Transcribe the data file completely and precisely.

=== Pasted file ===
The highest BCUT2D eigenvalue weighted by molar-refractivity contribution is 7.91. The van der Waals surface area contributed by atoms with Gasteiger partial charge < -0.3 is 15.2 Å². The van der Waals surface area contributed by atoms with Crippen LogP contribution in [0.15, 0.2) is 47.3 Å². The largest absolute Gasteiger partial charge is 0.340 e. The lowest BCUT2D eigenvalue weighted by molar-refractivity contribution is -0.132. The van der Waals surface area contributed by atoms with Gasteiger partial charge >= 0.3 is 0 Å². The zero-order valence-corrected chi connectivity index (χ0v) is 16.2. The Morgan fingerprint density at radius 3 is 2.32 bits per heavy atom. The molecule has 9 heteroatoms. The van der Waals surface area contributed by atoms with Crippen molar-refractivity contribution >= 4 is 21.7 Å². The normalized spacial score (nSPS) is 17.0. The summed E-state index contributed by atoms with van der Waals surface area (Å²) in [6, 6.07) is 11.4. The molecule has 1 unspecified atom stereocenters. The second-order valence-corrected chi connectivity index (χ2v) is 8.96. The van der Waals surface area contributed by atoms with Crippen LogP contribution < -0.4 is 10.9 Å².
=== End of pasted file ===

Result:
The highest BCUT2D eigenvalue weighted by molar-refractivity contribution is 7.91. The van der Waals surface area contributed by atoms with Gasteiger partial charge < -0.3 is 15.2 Å². The van der Waals surface area contributed by atoms with Crippen LogP contribution in [0.15, 0.2) is 47.3 Å². The largest absolute Gasteiger partial charge is 0.340 e. The lowest BCUT2D eigenvalue weighted by molar-refractivity contribution is -0.132. The van der Waals surface area contributed by atoms with Gasteiger partial charge >= 0.3 is 0 Å². The zero-order valence-corrected chi connectivity index (χ0v) is 16.2. The Morgan fingerprint density at radius 3 is 2.32 bits per heavy atom. The molecule has 9 heteroatoms. The van der Waals surface area contributed by atoms with Crippen molar-refractivity contribution >= 4 is 21.7 Å². The normalized spacial score (nSPS) is 17.0. The summed E-state index contributed by atoms with van der Waals surface area (Å²) in [6, 6.07) is 11.4. The molecule has 1 unspecified atom stereocenters. The second-order valence-corrected chi connectivity index (χ2v) is 8.96. The van der Waals surface area contributed by atoms with Crippen LogP contribution < -0.4 is 10.9 Å².